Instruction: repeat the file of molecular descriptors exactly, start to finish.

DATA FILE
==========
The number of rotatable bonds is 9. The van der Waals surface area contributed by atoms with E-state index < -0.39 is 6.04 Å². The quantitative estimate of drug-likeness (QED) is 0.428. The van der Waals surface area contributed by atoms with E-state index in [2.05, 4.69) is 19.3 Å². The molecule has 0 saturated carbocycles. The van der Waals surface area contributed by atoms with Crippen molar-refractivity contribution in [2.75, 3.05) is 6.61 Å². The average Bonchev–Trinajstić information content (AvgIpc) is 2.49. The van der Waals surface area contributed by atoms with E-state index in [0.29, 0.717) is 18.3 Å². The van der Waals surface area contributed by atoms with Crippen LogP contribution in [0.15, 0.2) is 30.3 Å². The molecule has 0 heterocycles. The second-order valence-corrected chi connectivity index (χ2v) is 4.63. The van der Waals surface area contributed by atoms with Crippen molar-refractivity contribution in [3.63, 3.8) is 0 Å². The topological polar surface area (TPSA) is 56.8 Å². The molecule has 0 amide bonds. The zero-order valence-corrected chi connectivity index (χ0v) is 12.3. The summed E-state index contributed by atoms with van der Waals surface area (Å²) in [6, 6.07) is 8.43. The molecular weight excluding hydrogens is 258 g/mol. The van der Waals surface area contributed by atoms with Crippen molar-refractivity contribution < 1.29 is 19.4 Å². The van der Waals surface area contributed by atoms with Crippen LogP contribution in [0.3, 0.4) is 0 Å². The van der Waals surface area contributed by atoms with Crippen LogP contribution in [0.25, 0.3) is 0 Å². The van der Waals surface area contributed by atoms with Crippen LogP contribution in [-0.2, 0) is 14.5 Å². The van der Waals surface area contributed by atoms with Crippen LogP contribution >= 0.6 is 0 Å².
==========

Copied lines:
The number of rotatable bonds is 9. The van der Waals surface area contributed by atoms with E-state index < -0.39 is 6.04 Å². The quantitative estimate of drug-likeness (QED) is 0.428. The van der Waals surface area contributed by atoms with E-state index in [2.05, 4.69) is 19.3 Å². The molecule has 0 saturated carbocycles. The van der Waals surface area contributed by atoms with Crippen molar-refractivity contribution in [2.75, 3.05) is 6.61 Å². The average Bonchev–Trinajstić information content (AvgIpc) is 2.49. The van der Waals surface area contributed by atoms with E-state index in [0.29, 0.717) is 18.3 Å². The van der Waals surface area contributed by atoms with Crippen LogP contribution in [0.15, 0.2) is 30.3 Å². The molecule has 0 heterocycles. The second-order valence-corrected chi connectivity index (χ2v) is 4.63. The van der Waals surface area contributed by atoms with Crippen molar-refractivity contribution in [3.63, 3.8) is 0 Å². The topological polar surface area (TPSA) is 56.8 Å². The molecule has 0 amide bonds. The zero-order valence-corrected chi connectivity index (χ0v) is 12.3. The summed E-state index contributed by atoms with van der Waals surface area (Å²) in [6, 6.07) is 8.43. The molecular weight excluding hydrogens is 258 g/mol. The van der Waals surface area contributed by atoms with Crippen molar-refractivity contribution < 1.29 is 19.4 Å². The van der Waals surface area contributed by atoms with Crippen LogP contribution in [0.3, 0.4) is 0 Å². The van der Waals surface area contributed by atoms with Crippen LogP contribution in [0.25, 0.3) is 0 Å². The van der Waals surface area contributed by atoms with Crippen LogP contribution in [-0.2, 0) is 14.5 Å². The van der Waals surface area contributed by atoms with Crippen LogP contribution >= 0.6 is 0 Å².